Politics Sanders and Bannon are defining American politics

10:24  13 september  2017
10:24  13 september  2017 Source:   cnn.com

"I'm a street fighter": Steve Bannon opens up about Trump, turmoil

  In his first extensive interview since he left the Trump administration, the former White House chief strategist talks to "60 Minutes"The founding board member of the conservative publication Breitbart News was a key player in President Trump's White House. He left last month after clashes with other aides and returned to Breitbart.

The battle lines in American politics are being revealed on issues and positions that were one confined to their radical fringes but now drive American politics .

Bannon For America ? Republicans always knew that 2018 was going to be a tough year — first-term incumbent presidents and their parties traditionally get a lashing from the voters. LTE: TPUSA makes me worry for academic integrity in campus politics .

  Sanders and Bannon are defining American politics © Getty Images

The battle lines for the 2018 midterm election are being revealed as both parties gear up for emotional debates on issues and positions that were one confined to the radical fringes but now drive American politics.

Republican fratricide is looming in a clash between Donald Trump's populist, economic nationalism and Washington governing elites compered by Steve Bannon and shows the GOP's destructive 2016 primary did nothing to solve its deep philosophical splits.

Democrats are tracking left toward their progressive base, as the long list of 2020 potential presidential hopefuls line up behind Bernie Sanders and a single payer health care plan.

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The battle lines in American politics are being revealed on issues and positions that were one confined to their radical fringes but now drive American politics see more.

american made 2017. boo 2 a madea halloween 2017. wind river 2017. Bannon plans primaries for GOP incumbents. edition.cnn.com - 22.09.2017.

The positioning, just 14 months before a midterm election that could reshape the Trump era, is a sign of a volatile political environment still reverberating from the consequences of the President's victory last year, and the progressive crusade by Sanders that Hillary Clinton blames in part for her defeat.

And it's a signal that partisanship is likely to become even more extreme in the years to come, making the assignment of providing effective and consistent governance, that has proved beyond both parties, even more challenging.

Bannon For America?

Republicans always knew that 2018 was going to be a tough year -- first-term incumbent presidents and their parties traditionally get a lashing from the voters. But the GOP's hopes of holding the House and expanding its majority in a favorable set of Senate races are being threatened by internecine conflict.

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Tharon Johnson shared. Sanders and Bannon are defining US politics . The battle lines in American politics are being revealed on issues and positions that were one Summary. I am an accomplished public, political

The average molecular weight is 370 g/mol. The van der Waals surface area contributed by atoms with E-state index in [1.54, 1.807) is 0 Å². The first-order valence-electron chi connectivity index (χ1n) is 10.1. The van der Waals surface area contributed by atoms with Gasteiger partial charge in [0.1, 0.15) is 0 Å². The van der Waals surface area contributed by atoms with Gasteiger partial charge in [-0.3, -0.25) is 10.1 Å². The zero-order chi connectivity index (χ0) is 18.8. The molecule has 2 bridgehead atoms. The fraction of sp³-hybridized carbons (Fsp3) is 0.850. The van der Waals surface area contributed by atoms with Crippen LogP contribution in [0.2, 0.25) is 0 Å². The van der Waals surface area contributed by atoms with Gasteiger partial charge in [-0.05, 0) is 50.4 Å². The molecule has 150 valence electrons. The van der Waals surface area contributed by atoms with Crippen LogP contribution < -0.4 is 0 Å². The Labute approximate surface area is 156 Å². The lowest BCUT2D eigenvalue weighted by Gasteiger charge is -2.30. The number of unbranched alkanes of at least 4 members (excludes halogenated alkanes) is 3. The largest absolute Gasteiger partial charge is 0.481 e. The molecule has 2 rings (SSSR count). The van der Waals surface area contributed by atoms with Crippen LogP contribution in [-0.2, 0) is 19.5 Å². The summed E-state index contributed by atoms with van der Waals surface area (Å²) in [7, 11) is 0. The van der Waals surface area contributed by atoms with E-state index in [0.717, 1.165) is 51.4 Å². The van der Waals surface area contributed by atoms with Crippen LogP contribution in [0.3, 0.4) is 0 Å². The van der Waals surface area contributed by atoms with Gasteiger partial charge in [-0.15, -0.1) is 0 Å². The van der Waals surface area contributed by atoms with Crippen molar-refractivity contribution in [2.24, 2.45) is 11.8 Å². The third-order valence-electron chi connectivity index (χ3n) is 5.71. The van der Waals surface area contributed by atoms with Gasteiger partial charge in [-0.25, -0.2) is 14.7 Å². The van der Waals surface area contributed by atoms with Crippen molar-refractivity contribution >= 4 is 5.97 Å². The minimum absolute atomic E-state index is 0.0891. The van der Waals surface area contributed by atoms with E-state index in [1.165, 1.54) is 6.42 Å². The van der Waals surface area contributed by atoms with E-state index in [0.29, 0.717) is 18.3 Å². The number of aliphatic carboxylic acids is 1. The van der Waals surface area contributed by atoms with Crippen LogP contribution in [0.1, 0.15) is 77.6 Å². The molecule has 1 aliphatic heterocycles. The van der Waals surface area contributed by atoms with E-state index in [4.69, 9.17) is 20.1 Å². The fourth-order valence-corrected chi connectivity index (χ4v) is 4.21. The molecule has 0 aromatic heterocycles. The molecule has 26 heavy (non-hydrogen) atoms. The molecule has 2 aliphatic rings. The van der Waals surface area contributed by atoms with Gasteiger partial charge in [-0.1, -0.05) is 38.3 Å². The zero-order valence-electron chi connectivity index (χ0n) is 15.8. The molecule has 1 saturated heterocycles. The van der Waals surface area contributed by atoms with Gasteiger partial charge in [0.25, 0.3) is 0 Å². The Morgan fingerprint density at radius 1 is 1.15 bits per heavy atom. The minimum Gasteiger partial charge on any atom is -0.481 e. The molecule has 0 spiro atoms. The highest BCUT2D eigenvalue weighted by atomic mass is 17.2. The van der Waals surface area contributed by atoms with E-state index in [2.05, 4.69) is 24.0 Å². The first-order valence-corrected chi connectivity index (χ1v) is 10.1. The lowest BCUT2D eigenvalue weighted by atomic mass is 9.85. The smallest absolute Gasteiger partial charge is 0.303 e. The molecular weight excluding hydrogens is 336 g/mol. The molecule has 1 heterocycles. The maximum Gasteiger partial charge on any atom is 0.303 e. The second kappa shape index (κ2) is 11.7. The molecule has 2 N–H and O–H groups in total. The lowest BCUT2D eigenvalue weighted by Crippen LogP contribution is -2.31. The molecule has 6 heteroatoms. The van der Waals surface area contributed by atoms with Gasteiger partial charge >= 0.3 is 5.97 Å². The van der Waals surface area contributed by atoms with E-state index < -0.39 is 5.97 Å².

OPINION | Sanders is on the right side of politics and history, while Bannon is not. The great fault line in American politics is between the pure progressivism of Sanders , and the modern Republican combination of crony capitalist conservatism and alt-right fanaticism.

Increasingly, Trump, the Republican President, has seemed to be running against his own Republican Party, fulminating at its leaders for failing to pass his agenda and feuding with individual lawmakers who criticize him. His deal on a short-term funding package and lifting the debt ceiling with Democrats last week only fueled questions about his loyalties.

Now, his erstwhile political guru Bannon, styling himself as a "street fighter," is eying up a roster of GOP primary challengers more in line with Trump's establishment-busting creed than the senators and dwellers of the Washington swamp who currently occupy Republican seats.

It's a high-risk strategy, since some senior party figures fear that a desire to punish senators insufficiently loyal to Trump in primary races could deliver candidates who are less well-placed to defeat Democrats.

But Bannon is warning that departures from the themes that won Trump the presidency, for example, help for undocumented migrants brought to the US as children after the President canceled the DACA program, risk alienating the party from its base and could detonate at a vital moment of the political calendar.

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"I'm worried about losing the House now because of this," Bannon told Charlie Rose on CBS "60 Minutes."

"If this goes all the way down to its logical conclusion, in February and March, it will be a civil war inside the Republican Party that will be every bit as vitriolic as 2013," Bannon said. "And to me, doing that in the springboard of primary season for 2018 is extremely unwise."

A source close to Bannon told CNN that he is preparing to back primary challengers against Republican senators including Roger Wicker in Mississippi, Bob Corker in Tennessee and Dean Heller in Nevada, as well as Jeff Flake, a vehement Trump critic, in Arizona.

Interventions by Bannon could introduce a powerful, disruptive element to Republican primary races, especially if he is funded by his wealthy backers in the Mercer family and given his ability to inject populist rhetoric into the bloodstream of the Trump base through Breitbart News, where he returned after leaving the White House last month.

Competitive primaries could also force Republican bosses to divert attention and resources away from efforts to unseat incumbent Democratic senators and the effort to cling onto the House, where GOP worries are being exacerbated by a growing list of retirements of veteran lawmakers.

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Populism in American Politics . Search the site. GO. Bernie Sanders , spoke to a class of blue-collar, struggling middle-class voters who believe the economy was rigged. Steve Bannon , the Alt-Right and Donald Trump's Stunning Election. A History of American Religion: 1600 - 2004.

The American political system and its two main parties are in the deepest legitimacy crisis in their history. Unlike Bannon , Sanders is trying to save the Democratic party from oblivion and irrelevance, not destroy it, but that’s not how the DNC sees his challenge.